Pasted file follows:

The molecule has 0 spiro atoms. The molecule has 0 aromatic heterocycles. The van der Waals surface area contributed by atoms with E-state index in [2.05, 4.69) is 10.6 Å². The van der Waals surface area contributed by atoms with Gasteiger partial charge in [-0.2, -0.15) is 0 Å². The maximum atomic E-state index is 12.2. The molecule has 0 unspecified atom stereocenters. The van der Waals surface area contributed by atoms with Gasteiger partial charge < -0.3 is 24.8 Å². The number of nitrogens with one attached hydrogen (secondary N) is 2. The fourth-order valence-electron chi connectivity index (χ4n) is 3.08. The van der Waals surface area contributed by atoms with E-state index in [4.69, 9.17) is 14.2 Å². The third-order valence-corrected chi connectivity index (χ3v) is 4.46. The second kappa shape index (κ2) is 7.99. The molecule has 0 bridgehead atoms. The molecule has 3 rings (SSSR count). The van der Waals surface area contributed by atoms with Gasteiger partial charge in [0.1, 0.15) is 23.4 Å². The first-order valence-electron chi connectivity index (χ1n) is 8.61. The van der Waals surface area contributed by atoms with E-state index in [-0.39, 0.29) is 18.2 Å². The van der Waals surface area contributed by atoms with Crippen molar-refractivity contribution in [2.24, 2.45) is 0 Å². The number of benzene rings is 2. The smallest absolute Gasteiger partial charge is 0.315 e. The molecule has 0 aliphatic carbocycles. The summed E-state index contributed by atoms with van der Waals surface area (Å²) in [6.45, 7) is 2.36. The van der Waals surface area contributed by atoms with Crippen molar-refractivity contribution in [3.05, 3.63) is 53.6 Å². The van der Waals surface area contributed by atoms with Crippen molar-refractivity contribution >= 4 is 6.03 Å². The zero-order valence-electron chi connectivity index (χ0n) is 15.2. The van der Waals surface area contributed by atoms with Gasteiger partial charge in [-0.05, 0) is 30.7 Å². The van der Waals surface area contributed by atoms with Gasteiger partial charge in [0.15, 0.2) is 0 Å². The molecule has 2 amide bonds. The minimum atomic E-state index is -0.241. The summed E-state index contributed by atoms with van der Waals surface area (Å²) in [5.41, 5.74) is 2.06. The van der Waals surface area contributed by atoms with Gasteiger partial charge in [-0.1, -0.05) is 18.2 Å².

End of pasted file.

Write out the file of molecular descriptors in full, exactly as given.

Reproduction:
The molecule has 0 spiro atoms. The molecule has 0 aromatic heterocycles. The van der Waals surface area contributed by atoms with E-state index in [2.05, 4.69) is 10.6 Å². The van der Waals surface area contributed by atoms with Gasteiger partial charge in [-0.2, -0.15) is 0 Å². The maximum atomic E-state index is 12.2. The molecule has 0 unspecified atom stereocenters. The van der Waals surface area contributed by atoms with Gasteiger partial charge < -0.3 is 24.8 Å². The number of nitrogens with one attached hydrogen (secondary N) is 2. The fourth-order valence-electron chi connectivity index (χ4n) is 3.08. The van der Waals surface area contributed by atoms with E-state index in [4.69, 9.17) is 14.2 Å². The third-order valence-corrected chi connectivity index (χ3v) is 4.46. The second kappa shape index (κ2) is 7.99. The molecule has 0 bridgehead atoms. The molecule has 3 rings (SSSR count). The van der Waals surface area contributed by atoms with Gasteiger partial charge in [0.1, 0.15) is 23.4 Å². The first-order valence-electron chi connectivity index (χ1n) is 8.61. The van der Waals surface area contributed by atoms with E-state index in [-0.39, 0.29) is 18.2 Å². The van der Waals surface area contributed by atoms with Crippen molar-refractivity contribution in [2.24, 2.45) is 0 Å². The number of benzene rings is 2. The smallest absolute Gasteiger partial charge is 0.315 e. The molecule has 0 aliphatic carbocycles. The summed E-state index contributed by atoms with van der Waals surface area (Å²) in [6.45, 7) is 2.36. The van der Waals surface area contributed by atoms with Crippen molar-refractivity contribution in [3.05, 3.63) is 53.6 Å². The van der Waals surface area contributed by atoms with Crippen molar-refractivity contribution >= 4 is 6.03 Å². The zero-order valence-electron chi connectivity index (χ0n) is 15.2. The van der Waals surface area contributed by atoms with Gasteiger partial charge in [-0.05, 0) is 30.7 Å². The van der Waals surface area contributed by atoms with Gasteiger partial charge in [0.15, 0.2) is 0 Å². The molecule has 2 amide bonds. The minimum atomic E-state index is -0.241. The summed E-state index contributed by atoms with van der Waals surface area (Å²) in [5.41, 5.74) is 2.06. The van der Waals surface area contributed by atoms with Gasteiger partial charge in [-0.1, -0.05) is 18.2 Å².